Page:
The views expressed are the author’s own and not necessarily those of the Brennan Center for Justice
“Hot Senate action on C-SPAN,” a friend texted me last Tuesday night. “Urgent.”
Urgent and C-SPAN: not words I often hear together. But in this case, it was live coverage of the successful, Republican-initiated effort to bar Sen Elizabeth Warren (D-MA) from reading a letter on the Senate floor from Coretta Scott King about Warren’s colleague, Sen. Jeff Sessions (R-AL), who was nominated for Attorney General.
Alerted by the text, I immediately tuned-in. I watched in wonder as Senators voted along party lines to invoke Senate Rule 19, which bars a member from impugning another’s character. Using the rule, the GOP majority prohibited Warren from speaking about the letter. Then they went one step further. Warren was gagged altogether for the remainder of the debate over the Sessions nomination.
Now a week later, I wonder, did I watch in real time the death of the Senate as we know it?
Senate Majority Leader Mitch McConnell (R-KY), who came to a near-empty chamber to orchestrate a series of roll-call votes to silence Warren, accidentally launched a feminist meme (“She persisted”). And Warren starred in one of the oddest Facebook live events ever — a Senator reading a letter aloud to 2 million viewers. But a real human and institutional breakdown lay beneath these ephemeral viral events. The only question is how long-lasting and how deep is the damage.
All this has happened just when we need a functional, bipartisan Senate most. The Senate is the only federal institution with a recent history of comity and non-polarized decision making. (The majority has run the House as a fiefdom for about the last 150 years. The White House, almost by definition, is dominated by one party. And the courts bow out of the issue altogether.) If the Senate could only recover its institutional capacity for compromise and consensus, it could serve as a ray of hope for this badly-fractured democracy.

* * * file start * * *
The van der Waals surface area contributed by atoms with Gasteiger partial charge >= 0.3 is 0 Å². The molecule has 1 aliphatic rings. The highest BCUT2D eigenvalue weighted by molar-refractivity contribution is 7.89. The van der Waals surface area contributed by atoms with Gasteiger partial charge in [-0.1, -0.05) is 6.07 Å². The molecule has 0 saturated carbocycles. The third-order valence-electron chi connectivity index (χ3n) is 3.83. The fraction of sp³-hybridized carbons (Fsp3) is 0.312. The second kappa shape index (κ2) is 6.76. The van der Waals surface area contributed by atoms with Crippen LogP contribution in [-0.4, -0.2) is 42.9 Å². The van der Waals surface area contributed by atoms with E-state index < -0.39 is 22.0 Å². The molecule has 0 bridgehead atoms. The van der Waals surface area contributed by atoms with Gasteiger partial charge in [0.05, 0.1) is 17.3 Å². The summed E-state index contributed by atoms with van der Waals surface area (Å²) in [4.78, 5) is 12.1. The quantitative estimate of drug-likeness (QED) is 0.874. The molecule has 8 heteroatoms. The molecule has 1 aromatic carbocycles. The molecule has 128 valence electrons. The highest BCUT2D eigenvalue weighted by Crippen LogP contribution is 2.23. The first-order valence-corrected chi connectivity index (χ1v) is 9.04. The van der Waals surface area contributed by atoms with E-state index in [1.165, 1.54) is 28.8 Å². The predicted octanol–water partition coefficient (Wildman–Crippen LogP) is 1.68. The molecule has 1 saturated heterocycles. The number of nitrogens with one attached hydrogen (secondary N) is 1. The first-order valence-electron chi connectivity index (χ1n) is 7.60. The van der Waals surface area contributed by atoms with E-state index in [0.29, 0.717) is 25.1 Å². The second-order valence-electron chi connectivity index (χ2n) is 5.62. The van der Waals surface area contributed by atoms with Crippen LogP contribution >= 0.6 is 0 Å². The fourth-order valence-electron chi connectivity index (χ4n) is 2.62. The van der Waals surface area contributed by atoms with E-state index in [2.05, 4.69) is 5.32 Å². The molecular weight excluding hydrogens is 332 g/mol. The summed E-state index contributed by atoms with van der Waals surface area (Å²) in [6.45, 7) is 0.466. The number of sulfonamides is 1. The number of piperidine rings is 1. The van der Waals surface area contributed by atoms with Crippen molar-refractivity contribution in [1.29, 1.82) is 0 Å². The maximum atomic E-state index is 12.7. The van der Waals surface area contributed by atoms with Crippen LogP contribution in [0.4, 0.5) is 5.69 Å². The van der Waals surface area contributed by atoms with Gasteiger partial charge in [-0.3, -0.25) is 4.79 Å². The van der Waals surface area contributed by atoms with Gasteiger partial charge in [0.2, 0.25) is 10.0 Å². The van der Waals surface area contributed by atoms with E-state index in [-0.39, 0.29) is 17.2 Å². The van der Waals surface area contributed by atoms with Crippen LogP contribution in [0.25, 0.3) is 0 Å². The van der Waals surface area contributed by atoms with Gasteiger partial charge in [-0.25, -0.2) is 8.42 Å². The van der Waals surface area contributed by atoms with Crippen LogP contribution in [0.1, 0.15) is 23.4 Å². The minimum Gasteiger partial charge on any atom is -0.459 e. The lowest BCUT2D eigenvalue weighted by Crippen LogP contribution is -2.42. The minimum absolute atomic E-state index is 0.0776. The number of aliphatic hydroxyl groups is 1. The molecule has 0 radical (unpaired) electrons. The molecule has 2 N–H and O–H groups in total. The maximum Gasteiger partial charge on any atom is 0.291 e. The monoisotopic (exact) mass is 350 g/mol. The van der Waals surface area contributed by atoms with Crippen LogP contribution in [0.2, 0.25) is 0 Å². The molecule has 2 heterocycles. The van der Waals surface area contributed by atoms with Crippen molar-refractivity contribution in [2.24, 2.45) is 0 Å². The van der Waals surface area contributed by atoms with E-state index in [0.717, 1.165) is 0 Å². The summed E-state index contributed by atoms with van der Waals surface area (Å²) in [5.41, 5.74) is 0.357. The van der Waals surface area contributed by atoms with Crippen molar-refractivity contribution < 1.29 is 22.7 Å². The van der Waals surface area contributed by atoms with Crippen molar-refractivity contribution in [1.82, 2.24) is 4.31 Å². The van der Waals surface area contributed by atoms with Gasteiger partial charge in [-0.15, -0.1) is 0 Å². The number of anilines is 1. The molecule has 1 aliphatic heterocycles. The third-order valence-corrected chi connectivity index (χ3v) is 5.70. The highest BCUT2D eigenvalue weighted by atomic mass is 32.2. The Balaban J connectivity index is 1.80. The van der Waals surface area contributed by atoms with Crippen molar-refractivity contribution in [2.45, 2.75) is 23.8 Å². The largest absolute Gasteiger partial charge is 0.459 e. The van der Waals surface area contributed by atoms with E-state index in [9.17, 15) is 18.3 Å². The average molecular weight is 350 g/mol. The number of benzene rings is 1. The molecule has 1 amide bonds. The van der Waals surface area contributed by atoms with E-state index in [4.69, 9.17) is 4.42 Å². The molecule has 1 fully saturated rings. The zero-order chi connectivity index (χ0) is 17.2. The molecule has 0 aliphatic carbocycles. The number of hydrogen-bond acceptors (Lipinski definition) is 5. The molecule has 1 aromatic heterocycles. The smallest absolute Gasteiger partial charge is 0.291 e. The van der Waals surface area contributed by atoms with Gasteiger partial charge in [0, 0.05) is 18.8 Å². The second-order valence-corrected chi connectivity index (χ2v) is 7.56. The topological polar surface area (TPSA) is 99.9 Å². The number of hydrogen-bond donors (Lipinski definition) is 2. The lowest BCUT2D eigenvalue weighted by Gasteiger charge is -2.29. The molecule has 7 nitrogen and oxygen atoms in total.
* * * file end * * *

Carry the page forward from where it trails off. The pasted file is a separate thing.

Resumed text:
The Senate has been teetering on the verge of total paralysis for almost a decade. Filibusters are de rigeur. It’s now not uncommon for Senators to shut down hearings using the “two hour rule,” which basically says the Majority and Minority Leader must agree for a committee hearing to last longer than two hours. Squabbles abound. Unfortunately, rather than dedicating themselves to pulling the institution out of the spiral, Senate leaders in recent years have doubled down on bad behavior.
Warren was shut down with a procedural weapon so rarely used that Senate parliamentarians and historians scrambled to find historical precedents. As best they could tell, it had been used only once in the last 100 years. Worse, interpretation of the rule is highly subjective. The relevant portion of Rule 19 provides, “No Senator in debate shall, directly or indirectly, by any form of words impute to another Senator or to other Senators any conduct or motive unworthy or unbecoming a Senator.” Since “unworthy” and “unbecoming” are undefined, the rule is subject to wide interpretation. After Warren was shut down, Senators were gobsmacked to learn that the Rule could be applied even to completely true statements of fact.
Silencing Warren was more than just another example of standard-issue Senate dysfunction. It was a shocking escalation of the scorched-earth tactics that can destroy the Senate as an institution. It was about elevating gamesmanship over statesmanship. It was about reacting punitively over listening. It was about seeking a momentary tactical win rather than pausing and considering the long run.
Let me be clear: both parties have engaged in this type of behavior. No one has clean hands. People have been saying the Senate is dysfunctional for decades. And Senators have been rude and nasty for a very long time. Indeed, Rule 19 was enacted in 1902 after one Senator punched another in the face after he made some “less than courteous” comments on the floor.
The notion of the eternal Senate—tempered, thoughtful, effective—belongs as much on the fiction shelves as in the political science stacks. Senate functioning has ebbed and flowed. There have been periods of epic dysfunction and periods of profound accomplishment.
Warren’s gagging will fester in the Democratic caucus. Republicans will see it as a successful maneuver. The consequence of the Warren silencing is that it will be just that much harder for members to quell their obstructionist impulses when the next crisis arrives, and it will…soon. To me, last week’s roll call sounded like the overture to a requiem. The week-long President’s Day recess should be time for some reflection. Members should contemplate whether their future – and the nation’s – is best served by a functional Senate or a Senate that continues its death spiral.